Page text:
Storage connectivity vendor ATTO Technology has announced that it has expanded its distribution deal with Tech Data to include Canada, part of a bid to reach out to different types of solution providers.
The company has worked with Ingram Micro and Avnet in Canada, and expanded its distribution network in the U.S. to include Tech Data earlier this year.
Wayne Arvidson, vice president of marketing for ATTO, said the Amherst, NY-based company is looking for new solution providers in some of the key markets for its high-performance, low-latency storage and networking gear.
“We’ve long recognized that Canada is a great opportunity in terms of the markets we focus on,” Arvidson said.
Arvidson said along with some of the obvious client attributes ATTO seeks in a partner (long term commitments to both vendors and clients alike), the company is also looking for experts in some of its main opportunities – big networked storage, remote connectivity, and media entertainment companies.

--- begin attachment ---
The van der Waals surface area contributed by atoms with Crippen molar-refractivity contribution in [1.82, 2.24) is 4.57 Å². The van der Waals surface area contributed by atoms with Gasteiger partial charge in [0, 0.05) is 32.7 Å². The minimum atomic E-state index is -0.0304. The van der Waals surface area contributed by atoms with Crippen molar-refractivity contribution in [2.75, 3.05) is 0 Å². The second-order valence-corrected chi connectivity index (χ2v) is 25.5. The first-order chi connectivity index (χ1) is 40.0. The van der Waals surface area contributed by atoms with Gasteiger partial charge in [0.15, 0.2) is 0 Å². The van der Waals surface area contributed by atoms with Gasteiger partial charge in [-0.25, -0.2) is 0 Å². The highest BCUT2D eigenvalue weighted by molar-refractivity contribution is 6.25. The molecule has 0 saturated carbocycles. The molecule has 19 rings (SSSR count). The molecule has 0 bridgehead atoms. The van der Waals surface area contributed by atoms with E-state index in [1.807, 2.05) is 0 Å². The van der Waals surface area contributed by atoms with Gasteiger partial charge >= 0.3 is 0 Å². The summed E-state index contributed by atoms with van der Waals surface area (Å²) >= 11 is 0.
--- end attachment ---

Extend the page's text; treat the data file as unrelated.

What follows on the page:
The company also looks for partners with experience with its strategic partners and focuses – including those who’ve work with media production software and hardware from Adobe, Avid Technology, Apple and professional engineering software packages.
“We’re very focused on long-term strategic relationships, and we’re looking for partners who think the same way,” Arvidson said.
The company also provides technology to a variety of manufacturers – Arvidson listed EMC, HP, IBM and NetApp in particular – and works with partners from those companies to expand them into new areas – particularly enterprise-focused partners focused on data centre and infrastructure business. For example, Arvidson said, ATTO can help partners already working with major broadcasters to add the content delivery part of the business to their existing practice in the data centre.
“That’s a strong strategic reason to engage with us,” he said. “These are great opportunities for the reseller community to go after, not just with the ATTO product, but by selling way more storage in a market they may not have been able to attack previously.”
The company also sees opportunity in some of the major verticals that require high-performance computing: medical, oil and gas and visual simulation. Because the company’s products allow workstations to directly connect to enterprise storage, Arvidson said it has a particularly strong value proposition for many of those verticals, especially areas like oil and gas where seismic analysis and other data-intensive workflows tend to be workstation-centric.